ago, originally congress basically signaled the republicans in the senate signaled we are not going to confirm mr. corddry, so the president did this recess appointment. now it's unclear whether the republicans are going to allow its confirmation of corddry to go through. and you know, obama might have to really try to twist the arms of senate republicans. but that's not very easy. and he probably would not be able to do another recess appoint oment of corddry because according to this decision, it's not the end of session for congress. >> so could this tie the administration down for a long time? >> i think the effect of this decision is that it might really tie the hands of this president and perhaps a future president. president to make recess appointments except that one window between congresses. and it really greatly increases the po wore of the senate to-- in ways block,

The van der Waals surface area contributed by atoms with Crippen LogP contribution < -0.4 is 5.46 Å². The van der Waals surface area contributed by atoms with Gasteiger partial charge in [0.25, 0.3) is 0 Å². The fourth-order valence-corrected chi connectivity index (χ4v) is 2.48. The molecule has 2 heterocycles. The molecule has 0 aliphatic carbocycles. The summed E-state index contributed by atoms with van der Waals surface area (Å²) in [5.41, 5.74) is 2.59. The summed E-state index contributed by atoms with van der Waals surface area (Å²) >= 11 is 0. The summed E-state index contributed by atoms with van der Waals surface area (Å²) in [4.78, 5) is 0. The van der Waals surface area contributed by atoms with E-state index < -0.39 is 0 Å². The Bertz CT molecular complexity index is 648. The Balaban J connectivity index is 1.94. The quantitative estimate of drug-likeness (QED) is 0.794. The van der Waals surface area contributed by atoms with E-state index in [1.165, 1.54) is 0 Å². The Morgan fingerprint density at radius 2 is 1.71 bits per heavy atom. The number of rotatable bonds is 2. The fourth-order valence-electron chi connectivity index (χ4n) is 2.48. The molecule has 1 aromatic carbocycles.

you know, block appointments to tell president that an unless you deliver up an appointee, a nominee of someone that we can digest that we really like, someone that is much more moderate, we're not going to let this go through. >> we should mention that this isn't happening in a vacuum there are layers and lay ares of politics involved in all this as well, right? >> there is tons of politics. the obama administration has been saying that we really need this power of recess appointments because over the past 2, 3, 4, 5, years, congress has gotten, the republicans in congress have gotten far more partisan. they've gotten much, much more aggressive about preventing confirmation of nlrb appointees and of judicial appointees. and i'm sure that many in the obama administration are really tremendously up set by this decision because it really might seriously block their ability to name the people that they feel under